Clinton queries China about Google's cyberattack allegations

Google said it's no longer willing to censor Google.cn

Secretary of State Hillary Rodham Clinton is looking for an explanation from the Chinese government regarding Google’s accusation that a cyberattack against the company’s infrastructure originated in China, with a primary goal of accessing Chinese human rights activists' Gmail accounts.

“We have been briefed by Google on these allegations, which raise very serious concerns and questions. We look to the Chinese government for an explanation,” Clinton said in a brief statement on Jan. 12. “The ability to operate with confidence in cyberspace is critical in a modern society and economy.”

Google said in a post on the company’s blog on Jan. 12 that in mid-December it detected “a highly sophisticated and targeted attack on our corporate infrastructure originating from China that resulted in the theft of intellectual property from Google.” David Drummond, Google’s senior vice president for corporate development and chief legal officer, wrote in the post that the company has evidence to suggest that a “primary goal of the attackers was accessing the Gmail accounts of Chinese human rights activists.”

“These attacks and the surveillance they have uncovered—combined with the attempts over the past year to further limit free speech on the Web—have led us to conclude that we should review the feasibility of our business operations in China,” Drummond said.

Google added that it was no longer willing to go along with the Chinese government and censor Google.cn, a version of Google for China.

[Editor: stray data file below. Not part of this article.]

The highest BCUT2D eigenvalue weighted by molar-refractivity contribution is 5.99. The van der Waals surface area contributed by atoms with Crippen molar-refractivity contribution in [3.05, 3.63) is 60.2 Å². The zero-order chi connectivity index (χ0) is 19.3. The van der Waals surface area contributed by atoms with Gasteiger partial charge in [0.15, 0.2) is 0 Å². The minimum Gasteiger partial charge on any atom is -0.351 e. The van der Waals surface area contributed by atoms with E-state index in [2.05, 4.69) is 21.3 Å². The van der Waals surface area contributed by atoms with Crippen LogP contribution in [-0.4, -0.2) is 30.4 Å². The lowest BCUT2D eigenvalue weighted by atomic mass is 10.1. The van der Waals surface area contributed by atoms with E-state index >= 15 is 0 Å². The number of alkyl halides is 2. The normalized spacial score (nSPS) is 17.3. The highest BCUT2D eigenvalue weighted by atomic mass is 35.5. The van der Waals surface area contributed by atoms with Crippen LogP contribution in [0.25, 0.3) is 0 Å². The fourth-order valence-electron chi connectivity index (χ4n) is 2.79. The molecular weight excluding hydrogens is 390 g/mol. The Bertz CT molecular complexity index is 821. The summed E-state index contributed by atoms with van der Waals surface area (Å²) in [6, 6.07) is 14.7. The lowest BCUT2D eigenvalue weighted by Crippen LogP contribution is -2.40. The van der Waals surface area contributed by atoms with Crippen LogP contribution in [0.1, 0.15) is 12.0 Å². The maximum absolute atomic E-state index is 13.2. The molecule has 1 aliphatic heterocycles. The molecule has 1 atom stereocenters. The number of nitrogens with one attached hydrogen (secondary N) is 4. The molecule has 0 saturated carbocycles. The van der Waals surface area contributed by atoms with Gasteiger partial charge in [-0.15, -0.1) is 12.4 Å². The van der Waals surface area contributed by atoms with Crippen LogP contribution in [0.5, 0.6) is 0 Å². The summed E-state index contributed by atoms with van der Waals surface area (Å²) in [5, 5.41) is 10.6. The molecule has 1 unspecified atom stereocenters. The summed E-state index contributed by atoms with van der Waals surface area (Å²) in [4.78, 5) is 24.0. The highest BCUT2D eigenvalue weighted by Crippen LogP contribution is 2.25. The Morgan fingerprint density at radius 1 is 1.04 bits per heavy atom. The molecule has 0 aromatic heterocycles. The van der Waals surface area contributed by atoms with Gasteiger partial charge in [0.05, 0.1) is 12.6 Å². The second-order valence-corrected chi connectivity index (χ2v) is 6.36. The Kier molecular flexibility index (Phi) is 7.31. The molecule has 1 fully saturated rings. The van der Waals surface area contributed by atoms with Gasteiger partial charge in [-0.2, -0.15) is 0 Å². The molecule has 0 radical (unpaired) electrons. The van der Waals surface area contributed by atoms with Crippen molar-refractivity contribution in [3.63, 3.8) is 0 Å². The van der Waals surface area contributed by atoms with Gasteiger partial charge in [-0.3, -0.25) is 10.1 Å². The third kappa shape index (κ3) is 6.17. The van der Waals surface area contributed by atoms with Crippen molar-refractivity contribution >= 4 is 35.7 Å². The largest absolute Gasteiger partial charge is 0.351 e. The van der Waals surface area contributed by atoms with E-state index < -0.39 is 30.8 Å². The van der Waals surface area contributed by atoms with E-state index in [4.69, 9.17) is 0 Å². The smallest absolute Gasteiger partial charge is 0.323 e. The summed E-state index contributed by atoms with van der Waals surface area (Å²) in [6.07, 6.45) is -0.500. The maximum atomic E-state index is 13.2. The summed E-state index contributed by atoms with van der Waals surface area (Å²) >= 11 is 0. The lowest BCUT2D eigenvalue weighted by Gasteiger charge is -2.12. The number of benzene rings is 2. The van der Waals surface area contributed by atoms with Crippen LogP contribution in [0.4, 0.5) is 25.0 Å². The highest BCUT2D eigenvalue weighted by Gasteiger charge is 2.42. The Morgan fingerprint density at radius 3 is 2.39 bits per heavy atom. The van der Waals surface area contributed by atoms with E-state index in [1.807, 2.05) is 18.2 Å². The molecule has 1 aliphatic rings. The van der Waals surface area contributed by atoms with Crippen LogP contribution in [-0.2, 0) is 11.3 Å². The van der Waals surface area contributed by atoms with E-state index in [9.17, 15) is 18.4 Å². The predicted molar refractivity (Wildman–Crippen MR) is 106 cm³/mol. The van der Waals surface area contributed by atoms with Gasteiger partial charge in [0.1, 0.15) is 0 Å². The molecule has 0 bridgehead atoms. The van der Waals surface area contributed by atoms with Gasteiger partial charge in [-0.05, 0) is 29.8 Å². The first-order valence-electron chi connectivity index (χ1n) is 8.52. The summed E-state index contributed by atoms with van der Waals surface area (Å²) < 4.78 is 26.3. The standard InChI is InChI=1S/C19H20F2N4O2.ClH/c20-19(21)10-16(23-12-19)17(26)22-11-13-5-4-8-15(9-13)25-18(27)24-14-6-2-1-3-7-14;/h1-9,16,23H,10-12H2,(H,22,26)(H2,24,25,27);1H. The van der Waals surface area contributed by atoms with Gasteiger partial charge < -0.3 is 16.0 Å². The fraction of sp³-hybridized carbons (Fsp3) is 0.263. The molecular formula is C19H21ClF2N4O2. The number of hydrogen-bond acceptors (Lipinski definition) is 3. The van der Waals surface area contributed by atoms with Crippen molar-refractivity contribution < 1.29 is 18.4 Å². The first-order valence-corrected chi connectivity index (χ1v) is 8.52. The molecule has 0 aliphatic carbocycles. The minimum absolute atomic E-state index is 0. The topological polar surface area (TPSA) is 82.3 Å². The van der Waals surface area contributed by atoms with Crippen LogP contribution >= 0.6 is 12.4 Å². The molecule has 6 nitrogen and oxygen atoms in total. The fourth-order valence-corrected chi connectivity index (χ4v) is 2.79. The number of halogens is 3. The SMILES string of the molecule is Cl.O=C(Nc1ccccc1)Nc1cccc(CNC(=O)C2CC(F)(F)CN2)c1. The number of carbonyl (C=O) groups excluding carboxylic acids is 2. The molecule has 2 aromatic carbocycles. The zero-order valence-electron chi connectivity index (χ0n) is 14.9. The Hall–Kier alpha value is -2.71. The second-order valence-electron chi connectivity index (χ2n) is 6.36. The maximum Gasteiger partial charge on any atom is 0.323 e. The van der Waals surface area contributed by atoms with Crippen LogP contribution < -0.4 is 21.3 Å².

“Over the next few weeks we will be discussing with the Chinese government the basis on which we could operate an unfiltered search engine within the law, if at all,” Drummond wrote. “We recognize that this may well mean having to shut down Google.cn, and potentially our offices in China.”

Meanwhile, Xinhua, China’s official news agency, ran an article today that paraphrased an official with China's State Council Information Office as saying Chinese Internet authorities were seeking more data on Google’s statement.

Drummond said Google discovered that “at least twenty other large companies from a wide range of businesses—including the Internet, finance, technology, media and chemical sectors-—have been similarly targeted.”

Drummond added that “as part of this investigation but independent of the attack on Google, we have discovered that the accounts of dozens of U.S.-, China- and Europe-based Gmail users who are advocates of human rights in China appear to have been routinely accessed by third parties.”

Clinton said she would be giving a speech next week “on the centrality of Internet freedom in the 21st century” and said “we will have further comment on this matter as the facts become clear.”

About the Author

Ben Bain is a reporter for Federal Computer Week.

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